Makes general suggestions for future buildings and their ventilation methods with the aim of creating improvements to avoid the faulty design of the 1960's with their high energy consumption. Considers the characteristics of natural ventilation and mechanical ventilation with respect to ventilation heat loss. Recommends the use of `ventilation on demand' for bathrooms, w.c.'s and kitchens using individual extract ventilation units for each room.
Considers the reasons for advocating mechanical domestic ventilation. Discusses which factors provide for an optimum climate in rooms. Treats room temperature, air movement in the occupied zone, air purity and humidity, odours, noise. Illustrates how mechanical ventilation should be arranged to provide correct indoor ventilation and the different ventilation principles involved: gravity ventilation, fan-assisted exhaust ventilation and supply and extract ventilation. Illustrates typical applications of these systems to single family houses.
The performance of an HVAC system's air-to-air energy recovery exchanger is defined primarily by the exchanger's effectiveness and pressure drop. The effectiveness is dependent on several parameters such as the supply and exhaust mass flow rates and the energy transfer characteristics of the device. Because of this combination, performance data must be established for each individual type of device.
Notes that as houses become tighter, adventitious ventilation decreases. Discusses attitudes to varying degrees of tightness. Explains introduction of the supply exhaust system which comprises air supply, air exhaust and heat recovery. Notes requirements for economic use of the system and relates installation costs to potential savings. Tabulates systems currently available in Sweden(December 1980)noting maximum air flow, position of heat exchanger and other factors.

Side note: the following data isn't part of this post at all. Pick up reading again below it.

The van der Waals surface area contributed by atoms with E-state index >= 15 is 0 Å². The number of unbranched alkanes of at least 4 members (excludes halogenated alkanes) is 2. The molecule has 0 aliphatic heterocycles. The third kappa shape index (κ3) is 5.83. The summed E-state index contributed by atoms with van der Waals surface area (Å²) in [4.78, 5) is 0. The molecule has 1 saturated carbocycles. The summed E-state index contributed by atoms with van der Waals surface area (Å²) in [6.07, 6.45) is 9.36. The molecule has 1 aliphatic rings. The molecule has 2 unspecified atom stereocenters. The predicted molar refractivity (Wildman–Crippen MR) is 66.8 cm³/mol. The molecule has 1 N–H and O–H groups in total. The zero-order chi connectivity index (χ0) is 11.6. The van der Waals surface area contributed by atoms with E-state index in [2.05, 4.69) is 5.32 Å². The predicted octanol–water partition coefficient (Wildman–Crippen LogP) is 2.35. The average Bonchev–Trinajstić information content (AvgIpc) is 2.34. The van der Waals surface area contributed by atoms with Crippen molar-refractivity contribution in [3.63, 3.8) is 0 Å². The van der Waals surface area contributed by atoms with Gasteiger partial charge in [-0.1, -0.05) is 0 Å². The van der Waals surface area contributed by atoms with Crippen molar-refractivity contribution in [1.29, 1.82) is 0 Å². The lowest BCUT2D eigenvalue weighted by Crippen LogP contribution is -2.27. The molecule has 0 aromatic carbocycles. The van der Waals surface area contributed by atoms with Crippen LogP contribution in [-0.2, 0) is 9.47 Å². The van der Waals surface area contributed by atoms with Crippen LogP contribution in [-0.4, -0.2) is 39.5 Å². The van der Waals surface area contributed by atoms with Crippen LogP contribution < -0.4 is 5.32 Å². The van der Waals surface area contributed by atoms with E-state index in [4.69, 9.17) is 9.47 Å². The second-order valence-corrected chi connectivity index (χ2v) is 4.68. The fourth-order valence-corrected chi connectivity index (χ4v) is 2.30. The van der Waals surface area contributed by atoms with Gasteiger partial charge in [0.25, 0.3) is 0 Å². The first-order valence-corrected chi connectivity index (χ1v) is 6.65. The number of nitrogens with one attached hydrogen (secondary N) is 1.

Describes and discusses the principles, advantages and disadvantages of several types of air-to-air energy recovery devices, including the open and closed run-around systems; the heat pipe exchanger; the thermal wheel and the heat exchanger. Places emphasis on the potential energy savings in heating and cooling equipment and fuel costs by recovering energy from exhaust air before it is thrown away. Results indicate annual energy savings of up to 23% with even larger savings in the size of the heating and cooling equipment.
In order to investigate the possibilities of installing heat recovery equipment in old apartment houses, a large project has been started. There are 30,000 to 35,000 apartment houses in Finland with an average volume of6000-7000 cu.m. Possible savings from heat recovery in houses with mechanical exhaust are the transfer of heat to supply air using standard equipment and heat recovery from exhaust air using heat pumps.
After a general preliminary discussion of the meaning of "heat recovery" and possible systems for carrying it out, the author examines the possible different ways of transferring thermal energy from one fluid to another by means of an indirect heat exchanger. Air-to-air systems are in particular analyzed, examining the operating features of the various exchange types(rotating, fixed plate, multiple tower and finned tube exchangers). The paper concludes with a series of considerations on both energetic and economic aspects of thermal energy recovery.
Outlines necessary ventilation rates for an occupied room. Discusses natural ventilation of a room through openings in the ceiling. Discusses natural draught ventilation for single family houses, combined natural draught and mechanical ventilation, mechanical fresh air ventilation based on a central duct, fortuitous ventilation caused by air infiltration and leakage. Compares natural and mechanical ventilation. Considers supplyair systems for single family houses, warm air heating and possibilities for heat recovery.